The biggest news this week is arguably the long-awaited opening of Chinatown food and retail megaplex China Live, right? Also opening was Old Kan & Beer Co and, next week, a Grocery Outlet in the long vacant former Cala at 24th and Shotwell. We also got wind this week of Ardiana, a Noe Valley restaurant from the folks that brought us Gialina, as well as a rooftop bar planned for the peak of SoMa's Virgin Hotel. In more worrisome news, someone shot out the windows at two restaurants on Geary, and the owners of the newish SF outlet of Babu Ji faced multiple accusations of wage theft. But that's not all...
This week will see/saw the openings of a couple places: Rocko's Tacos, inside the former Discolandia space (also formerly Pig & Pie) at 2964 24th Street, opens Saturday, per Mission Mission. Not to be confused with Rocko's Ice Cream Tacos, this is reportedly a venture of Rocky Yazzie, whose fry bread you've likely spied at El Rio.
Drip Line is freshly open at 1940 Union Street in West Oakland, serving small batch coffee and food "with roots in both Singapore and Northern California," Inside Scoop reports. The owners are architects, not food folks, so it'll be interesting to see how all that works out.
Also new and now is Marufuku Ramen, which has been serving Hakata-style ramen at 1581 Webster Street in Japantown since mid-February, Hoodline reports. Despite its recent opening, it's already garnered a slew of Yelp reviews, because if there's one thing ramen lovers love more than eating ramen, it's writing seemingly-endless Yelp entries on the subject.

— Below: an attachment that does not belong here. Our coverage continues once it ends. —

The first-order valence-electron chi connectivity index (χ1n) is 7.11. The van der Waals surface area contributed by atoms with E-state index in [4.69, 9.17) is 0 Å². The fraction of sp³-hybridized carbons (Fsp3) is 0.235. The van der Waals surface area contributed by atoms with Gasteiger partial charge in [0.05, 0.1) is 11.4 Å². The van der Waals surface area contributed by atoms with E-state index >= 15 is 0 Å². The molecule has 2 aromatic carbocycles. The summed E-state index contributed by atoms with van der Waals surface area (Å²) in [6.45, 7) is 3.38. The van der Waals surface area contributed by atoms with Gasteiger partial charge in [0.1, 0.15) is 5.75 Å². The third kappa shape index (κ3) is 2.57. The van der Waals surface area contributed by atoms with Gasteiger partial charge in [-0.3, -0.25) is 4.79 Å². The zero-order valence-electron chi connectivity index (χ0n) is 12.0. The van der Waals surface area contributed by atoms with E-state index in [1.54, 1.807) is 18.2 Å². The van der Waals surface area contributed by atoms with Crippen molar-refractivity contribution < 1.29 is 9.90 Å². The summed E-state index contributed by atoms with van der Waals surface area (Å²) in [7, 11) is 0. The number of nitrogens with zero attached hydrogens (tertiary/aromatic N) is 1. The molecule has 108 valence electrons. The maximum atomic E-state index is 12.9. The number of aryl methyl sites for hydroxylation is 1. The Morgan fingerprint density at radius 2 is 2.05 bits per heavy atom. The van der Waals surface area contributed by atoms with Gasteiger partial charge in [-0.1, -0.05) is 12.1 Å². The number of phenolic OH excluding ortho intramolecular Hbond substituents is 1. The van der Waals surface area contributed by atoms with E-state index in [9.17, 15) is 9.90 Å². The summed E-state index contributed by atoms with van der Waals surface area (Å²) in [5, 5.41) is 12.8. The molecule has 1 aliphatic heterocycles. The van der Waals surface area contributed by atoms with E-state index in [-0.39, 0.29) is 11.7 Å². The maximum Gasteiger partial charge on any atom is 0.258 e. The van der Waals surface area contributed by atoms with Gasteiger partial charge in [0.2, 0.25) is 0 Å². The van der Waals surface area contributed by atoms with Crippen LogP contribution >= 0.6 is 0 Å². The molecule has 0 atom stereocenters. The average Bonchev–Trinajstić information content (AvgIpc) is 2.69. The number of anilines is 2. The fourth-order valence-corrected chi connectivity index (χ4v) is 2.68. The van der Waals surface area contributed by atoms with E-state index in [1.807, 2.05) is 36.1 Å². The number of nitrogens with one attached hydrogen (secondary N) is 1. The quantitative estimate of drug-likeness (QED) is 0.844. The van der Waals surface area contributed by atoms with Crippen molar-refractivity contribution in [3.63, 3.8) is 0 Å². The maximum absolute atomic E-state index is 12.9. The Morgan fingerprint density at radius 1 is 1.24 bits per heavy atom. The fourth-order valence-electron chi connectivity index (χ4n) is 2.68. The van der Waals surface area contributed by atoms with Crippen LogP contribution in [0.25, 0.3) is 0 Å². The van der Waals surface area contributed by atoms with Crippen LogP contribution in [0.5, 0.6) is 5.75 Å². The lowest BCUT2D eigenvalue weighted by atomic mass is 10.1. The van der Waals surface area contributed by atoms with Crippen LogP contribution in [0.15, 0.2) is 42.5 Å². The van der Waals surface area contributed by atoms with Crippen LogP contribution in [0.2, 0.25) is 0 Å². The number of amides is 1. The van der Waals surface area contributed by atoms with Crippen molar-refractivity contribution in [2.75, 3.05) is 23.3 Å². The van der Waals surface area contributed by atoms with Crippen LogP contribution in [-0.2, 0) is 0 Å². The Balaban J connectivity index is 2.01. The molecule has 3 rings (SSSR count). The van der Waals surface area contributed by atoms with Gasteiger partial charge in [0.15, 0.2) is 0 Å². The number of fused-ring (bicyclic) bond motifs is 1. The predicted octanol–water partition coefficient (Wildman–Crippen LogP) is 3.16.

Next week, Missionites can check out Media Noche, which has been in the works since last fall at 3465 19th Street. Expected to open next Thursday, owners Madelyn Markoe and Jessie Barker will be serving Cubanos, ice cream pops, and all sorts of homages to Cuban food you can read about in the menu Eater SF has here.
A bit further out, Korean fried chicken fans will have one more reason to stay in town, as New York-based Bonchon will be opening their fourth Bay Area location at 2050 Berkeley Way in, you guessed it, Berkeley. Eater SF rhapsodizes over the chain's wings, but isn't sure when this new location will join the franchise's 212 other locations, including already-open ones in Daly City, San Mateo and San Leandro.
Continuing our future trip, if you're interested enough in food to be reading this column, you likely read the abundant coverage of perennial pop-up Rice Paper Scissors' brick and mortar plans at 2598 Folsom Street. They're now seeking $35K via Kickstarter to outfit the space, with a planned opening sometime this fall.
Via press release, The Registry brings word of a new deli in Waterfront Plaza (which is on 1700 Montgomery Street, if, like me, you'd never heard of that place before now) from Parlor 1255's Kaitlynn Bauman. Called Norcina, it'll be an Italian-influenced breakfast and lunch place catering to the workday crowd, and will open in May.
Finally, as you can't eat out all the time, Hoodline has confirmation that, as rumored since 2015, Portland's New Seasons Market will be opening a full-service grocery store in the large vacant space at the street level of the residential development at 555 Fulton Street. They sell "both organic and conventional options to shoppers. Sustainable produce, meats and seafood will share the shelves with traditional fare like Cheerios and Triscuits." So, basically, like the late Andronico's, I guess? Here's hoping they fare better when they open in, they reportedly hope, May.
Now for the In Memoriam: Wildcraft Espresso Bar, which was in that sort of awkward structure at 2299 Market (at Noe and 16th), abruptly shuttered last weekend, Hoodline reports. Open since the end of 2015, a sign on the door reads that "Our artistic lives are taking off" but "We'll be back soon!" I'm not taking that bet.